Sidearm Session, Ashtyn Davis
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Contrary to what people thought he was coming out of Cal, Ashtyn Davis is an aggressive, physical player. The New York Jets must use him accordingly.

Continuing my series of breakdowns on the New York Jets‘ safeties, it’s finally time for Ashtyn Davis. The Jets’ second-round pick from the 2020 NFL draft, Davis had an up-and-down rookie season – which is exactly what you would expect from a rookie defensive back playing on a 2-14 football team. 

Previous safety film reviews:

Gregg Williams deployed Davis everywhere. His skill-set variety allowed the former Jets defensive coordinator to turn Davis into a game plan-oriented player: the other team’s strength dictated Davis’ role.

Against Kansas City, Davis played a lot of snaps deep, since the Jets favored two-deep looks due to their fear of the Chiefs’ chunk-taking passing game. Against New England, Davis was as close to the ball as he could be, because Williams knew New England’s game plan would be running oriented. Against Las Vegas and Miami, the Jets faced teams that use its tight ends in the passing game a ton, so Davis constantly matched up one-on-one with Darren Waller and Mike Gesicki. 

Truth is, even though Davis possesses the skills to be versatile, the Jets deploying him this way was not the greatest thing for his development. Davis was a rookie who didn’t have OTAs, minicamp, or a normal training camp. He hurt his groin on Sept. 24 and got injured again late in the season. Besides all of that, he had to play multiple responsibilities in a defense that lacked a true pass rush and lost its starting linebackers and cornerbacks.

Talk about a rough early road.

When the Jets finally decided Davis’ spot was close to the line of scrimmage, and after comfortability ensued, he suffered a foot injury against the Raiders and was placed on the team’s injured reserve. 


Anyway, enough of the sad days of 2020; we are here to talk about the exciting prospect of 2021, the year when things will start to go right for the Jets for the first time in over a decade. The vibrations are positive, so that’s why I’m going to say something positive …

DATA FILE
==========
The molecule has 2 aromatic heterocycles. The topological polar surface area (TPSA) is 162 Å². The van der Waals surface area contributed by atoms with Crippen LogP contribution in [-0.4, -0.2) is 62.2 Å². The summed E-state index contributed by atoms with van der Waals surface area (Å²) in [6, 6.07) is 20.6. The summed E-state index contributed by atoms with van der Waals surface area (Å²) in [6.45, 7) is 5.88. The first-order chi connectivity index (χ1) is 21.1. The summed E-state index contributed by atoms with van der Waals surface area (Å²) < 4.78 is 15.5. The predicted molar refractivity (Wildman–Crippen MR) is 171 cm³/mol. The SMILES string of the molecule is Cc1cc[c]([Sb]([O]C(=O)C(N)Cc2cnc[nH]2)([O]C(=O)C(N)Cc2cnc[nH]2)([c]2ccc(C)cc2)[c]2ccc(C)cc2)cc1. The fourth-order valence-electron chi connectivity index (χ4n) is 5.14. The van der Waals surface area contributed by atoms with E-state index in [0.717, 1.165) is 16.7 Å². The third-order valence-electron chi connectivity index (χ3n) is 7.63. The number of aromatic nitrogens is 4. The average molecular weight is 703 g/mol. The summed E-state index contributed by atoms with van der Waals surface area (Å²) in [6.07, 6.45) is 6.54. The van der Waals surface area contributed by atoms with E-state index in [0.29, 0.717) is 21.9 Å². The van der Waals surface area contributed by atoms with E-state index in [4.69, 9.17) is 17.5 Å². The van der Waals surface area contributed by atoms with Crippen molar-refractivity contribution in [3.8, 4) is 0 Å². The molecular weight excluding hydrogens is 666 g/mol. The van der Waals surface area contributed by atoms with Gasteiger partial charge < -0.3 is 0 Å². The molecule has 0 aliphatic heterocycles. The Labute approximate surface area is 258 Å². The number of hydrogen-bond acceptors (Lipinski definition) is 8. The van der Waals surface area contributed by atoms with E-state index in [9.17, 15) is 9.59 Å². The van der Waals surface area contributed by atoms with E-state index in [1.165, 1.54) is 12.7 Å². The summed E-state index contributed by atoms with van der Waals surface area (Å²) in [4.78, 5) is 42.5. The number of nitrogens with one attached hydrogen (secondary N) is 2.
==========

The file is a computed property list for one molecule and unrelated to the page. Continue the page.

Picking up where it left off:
Ashtyn Davis is going to be a nice player for the Jets as the team’s third safety. 

And don’t think he won’t see the field because he’s the third safety. He will. The Jets will play a good amount of snaps in big nickel (five DBs with two CB and three S). Davis’ highlights last season came when he was in the box: blitzing, stopping the run, and aggressive play vs. tight ends in man coverage. And that’s exactly how the Jets should use him.

Remember, this defensive front’s weakness lands on that seventh box player (WLB, SLCB). They are set on the front four (John Franklin-Myers, Folorunso Fatukasi, Quinnen Williams, Carl Lawson), and at MIKE and SAM linebacker (C.J. Mosley has looked good in OTAs, Jarrad Davis has tons of potential). The only spots that have major question marks are WILL and slot cornerback.

Ashtyn Davis can play both. 

Surely, he isn’t as big as you’d wish for an outside linebacker, but he doesn’t need to play 100% of the snaps there. He just needs to play a good chunk of them. If the Jets test him in the offseason in those positions and he feels comfortable, there’s no need to force any of the rookies into the full-time job. Let Davis handle the duties.

This breakdown comes to sustain this point of view: start Ashtyn Davis as the seventh player in the box in this defense.

First, you will see three plays where he looked completely lost lining up as deep safety—plays that resulted in two touchdowns and a game-winning field goal. It helps my point that they should play him closer to the ball.